Sudan: Focus on NGO pullout from SPLM areas

NAIROBI, 29 February (IRIN) - At least eight international NGOs were set on Tuesday to cease all operations in areas controlled by the rebel Sudan People's Liberation Army/Movement (SPLA/M). They have refused to sign a Memorandum of Understanding (MOU) on the coordination of relief activities with the movement's humanitarian wing, the Sudan Relief and Rehabilitation Association (SRRA).
The NGOs working in SPLM-controlled areas - under the Operation Lifeline Sudan (OLS) coordination consortium

  • are deciding on an individual basis whether or not to sign the agreement by Wednesday, 1 March, the deadline imposed by the SRRA.

The SRRA told IRIN on Monday that 26 organisations had already signed the agreement. Among those who have refused to sign are some of the major players in south Sudan: World Vision and Care International, as well as Medecins sans frontieres (MSF)-Holland, Oxfam, Save the Children (SC-UK). However the single-biggest NGO operating in south Sudan, Catholic Relief Services (CRS), has signed the document.

The UN has been helping NGOs who decided not to sign to take "appropriate security measures", including withdrawal of staff and equipment from SPLM-controlled areas. The withdrawal was being conducted in an orderly fashion, without any security incidents and ahead of schedule, a UN source told IRIN on Monday.

The pullout comes after diplomatic efforts failed to persuade SPLM chairman John Garang to modify the MOU, extend the deadline and ensure that no NGOs were expelled. Garang argued he could not overrule the decision taken by the SPLM's National Liberation Council and the rebel movement appeared willing to bear the consequences of some NGOs pulling out, diplomatic sources told IRIN.

At the heart of the matter, according to humanitarian sources, is the issue of how to deliver aid into a war situation. NGOs and donors are concerned about the role of the rebels in distributing relief supplies and providing security, as well as the political independence of NGOs who sign such a "formal, legal agreement".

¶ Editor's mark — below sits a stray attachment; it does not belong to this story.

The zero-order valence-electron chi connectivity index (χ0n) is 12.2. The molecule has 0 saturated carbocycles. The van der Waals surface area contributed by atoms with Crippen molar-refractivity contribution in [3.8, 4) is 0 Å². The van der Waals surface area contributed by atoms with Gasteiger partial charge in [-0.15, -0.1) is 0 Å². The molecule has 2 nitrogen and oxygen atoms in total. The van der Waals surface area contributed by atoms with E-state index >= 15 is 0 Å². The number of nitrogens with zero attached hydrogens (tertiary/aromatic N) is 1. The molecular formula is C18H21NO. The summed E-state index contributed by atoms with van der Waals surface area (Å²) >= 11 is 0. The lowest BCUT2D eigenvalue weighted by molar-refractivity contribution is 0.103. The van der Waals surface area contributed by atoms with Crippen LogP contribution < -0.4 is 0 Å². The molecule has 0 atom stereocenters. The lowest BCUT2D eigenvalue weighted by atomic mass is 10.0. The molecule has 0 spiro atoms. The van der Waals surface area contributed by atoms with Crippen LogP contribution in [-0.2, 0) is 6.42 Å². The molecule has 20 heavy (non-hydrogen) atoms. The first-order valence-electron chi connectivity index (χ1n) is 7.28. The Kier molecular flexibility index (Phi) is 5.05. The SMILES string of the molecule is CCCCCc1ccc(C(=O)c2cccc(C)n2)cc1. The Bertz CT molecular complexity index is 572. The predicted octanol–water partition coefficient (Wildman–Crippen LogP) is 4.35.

Of particular concern are specific aspects of the document such as the SRRA's stated entitlement to use NGOs' transport and equipment on certain occasions, the status of assets, terms of employment for local staff, and the payment of fees for services (such as security). "All NGOs, even those who have signed the memorandum, would have difficulties with parts of it," an NGO official told IRIN.

SRRA Executive Director Elija Malok explained that after a long negotiation process, the memorandum was "discussed and consolidated" with NGOs and adopted on 28 December 1999. NGOs who failed to sign by the 1 March deadline would cease to be the security responsibility of the SPLM.

"More ominously, they were informed that such staff would be considered a military security problem by the rebel movement, and dealt with accordingly," according to one humanitarian official.

"Some of the NGOs ... have decided to leave southern Sudan," Malok told IRIN. "That's the situation ... The people of south Sudan have been benefitting, yes, but they will understand." The memorandum issue did not affect UN agencies, who have a separate "ground rules" agreement with the SPLM, and those NGOs that signed would continue working as normal, Malok added.

Meanwhile, Nigel Marsh of World Vision told IRIN the organisation would be pleased to sign a Memorandum of Understanding whose terms were "clearer and more complete". "Unfortunately, the current document does not fulfill World Vision's criteria for being able to work effectively in south Sudan," he said.

"You can have different readings, depending on where you are coming from," said an official with an NGO that has signed the MOU. "It's not really going to constrain how we do things. Most of the things in the MOU are already what's happening on the ground."

The terms of operation that NGOs had to sign in some other countries, and in Khartoum with the government of Sudan, were much more "oppressive" than the SRRA document and popular perception of the current crisis appeared to be dominated by those who were refusing to sign, some humanitarian sources pointed out.

"The attitude that is coming across of ever more controls and rules is far more worrying than this piece of paper," one source said. At one point, NGOs in south Sudan gave the impression that they were so strong they were never going to negotiate or sign anything, and the SRRA's decision to "play it tough" may have stemmed from frustrations with that attitude, another source added.

The US, one of the major donors in South Sudan, stated in a recent press release that "any expulsion of NGOs, or confiscation of assets, would seriously jeopardise humanitarian operations, exacerbating further the human suffering in southern Sudan". Elija Malok told IRIN there was no question of the seizure of assets.

Greg Gottlieb, Senior Regional Adviser for Africa at the US Office for Foreign Disasters Assistance in Nairobi, stressed that the losers were the people of south Sudan. "We funded these programmes because they were needed," he said.


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